capybara (kăpĭbârˈə) [key], mammal of Central and much of South America. It is the largest living member of the order Rodentia (the rodents) reaching a length of 4 ft (120 cm) and a weight of 75 to 100 lb (34–45 kg). Its brownish hair flecked with yellow is coarse and scanty, and its tail rudimentary. The feet are partially webbed, and there are four thick-nailed toes on the front feet and three on the hind feet. The capybara is an expert swimmer and diver. It eats vegetation and sometimes damages crops. It is hunted for food, its hide is made into gloves, and its bristles are used in brushes. It is also called water hog and carpincho. Capybaras are classified in the phylum Chordata, subphylum Vertebrata, class Mammalia, order Rodentia, family Hydrochoeridae.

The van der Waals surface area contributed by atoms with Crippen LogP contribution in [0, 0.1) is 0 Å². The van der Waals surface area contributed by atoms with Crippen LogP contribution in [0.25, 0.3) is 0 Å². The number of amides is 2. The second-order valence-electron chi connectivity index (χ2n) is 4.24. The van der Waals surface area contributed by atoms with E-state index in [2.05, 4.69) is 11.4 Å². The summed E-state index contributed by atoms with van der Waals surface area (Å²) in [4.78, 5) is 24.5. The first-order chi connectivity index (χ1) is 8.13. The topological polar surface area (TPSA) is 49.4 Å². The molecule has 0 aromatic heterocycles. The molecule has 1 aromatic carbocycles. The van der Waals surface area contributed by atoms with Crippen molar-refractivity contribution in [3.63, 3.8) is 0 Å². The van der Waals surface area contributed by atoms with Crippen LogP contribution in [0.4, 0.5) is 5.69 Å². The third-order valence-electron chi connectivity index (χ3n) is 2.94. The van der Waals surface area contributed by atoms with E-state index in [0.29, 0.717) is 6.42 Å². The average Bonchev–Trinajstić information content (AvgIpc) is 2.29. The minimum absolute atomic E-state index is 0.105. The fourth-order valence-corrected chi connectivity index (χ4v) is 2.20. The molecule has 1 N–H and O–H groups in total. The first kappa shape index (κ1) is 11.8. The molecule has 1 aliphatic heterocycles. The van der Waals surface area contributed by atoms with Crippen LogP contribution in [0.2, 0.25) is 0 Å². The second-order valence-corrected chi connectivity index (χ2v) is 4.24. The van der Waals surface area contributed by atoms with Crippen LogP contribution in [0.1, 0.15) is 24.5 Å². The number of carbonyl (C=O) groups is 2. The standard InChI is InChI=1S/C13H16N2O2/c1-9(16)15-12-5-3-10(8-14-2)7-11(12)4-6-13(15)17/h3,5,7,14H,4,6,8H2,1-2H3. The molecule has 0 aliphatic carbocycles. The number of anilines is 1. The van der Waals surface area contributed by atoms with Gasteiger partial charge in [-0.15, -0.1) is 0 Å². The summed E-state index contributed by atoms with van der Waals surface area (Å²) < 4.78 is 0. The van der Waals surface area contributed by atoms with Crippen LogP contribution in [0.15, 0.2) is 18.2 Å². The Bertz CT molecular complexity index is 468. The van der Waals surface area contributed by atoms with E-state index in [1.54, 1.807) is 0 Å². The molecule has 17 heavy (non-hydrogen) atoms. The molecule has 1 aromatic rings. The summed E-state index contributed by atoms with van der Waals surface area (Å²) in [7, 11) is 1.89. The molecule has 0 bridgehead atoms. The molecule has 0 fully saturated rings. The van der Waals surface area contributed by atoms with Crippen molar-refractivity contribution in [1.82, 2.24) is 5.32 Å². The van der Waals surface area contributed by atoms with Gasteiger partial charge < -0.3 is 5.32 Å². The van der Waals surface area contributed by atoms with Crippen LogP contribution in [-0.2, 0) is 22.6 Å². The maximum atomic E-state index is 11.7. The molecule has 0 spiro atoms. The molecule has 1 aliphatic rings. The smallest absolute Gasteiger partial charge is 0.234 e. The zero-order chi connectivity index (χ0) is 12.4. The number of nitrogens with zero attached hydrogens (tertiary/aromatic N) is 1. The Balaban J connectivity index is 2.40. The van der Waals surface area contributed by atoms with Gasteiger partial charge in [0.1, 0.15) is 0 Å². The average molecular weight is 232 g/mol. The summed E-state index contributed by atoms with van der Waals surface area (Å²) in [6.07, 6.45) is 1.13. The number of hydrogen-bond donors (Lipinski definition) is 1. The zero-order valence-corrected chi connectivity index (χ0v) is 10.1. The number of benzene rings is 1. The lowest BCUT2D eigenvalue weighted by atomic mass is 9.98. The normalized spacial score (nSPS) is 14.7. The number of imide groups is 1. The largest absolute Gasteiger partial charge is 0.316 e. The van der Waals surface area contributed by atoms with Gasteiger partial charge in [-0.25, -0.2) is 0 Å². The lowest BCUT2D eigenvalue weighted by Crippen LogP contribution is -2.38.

The Columbia Electronic Encyclopedia, 6th ed. Copyright © 2012, Columbia University Press. All rights reserved.

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See more Encyclopedia articles on: Vertebrate Zoology

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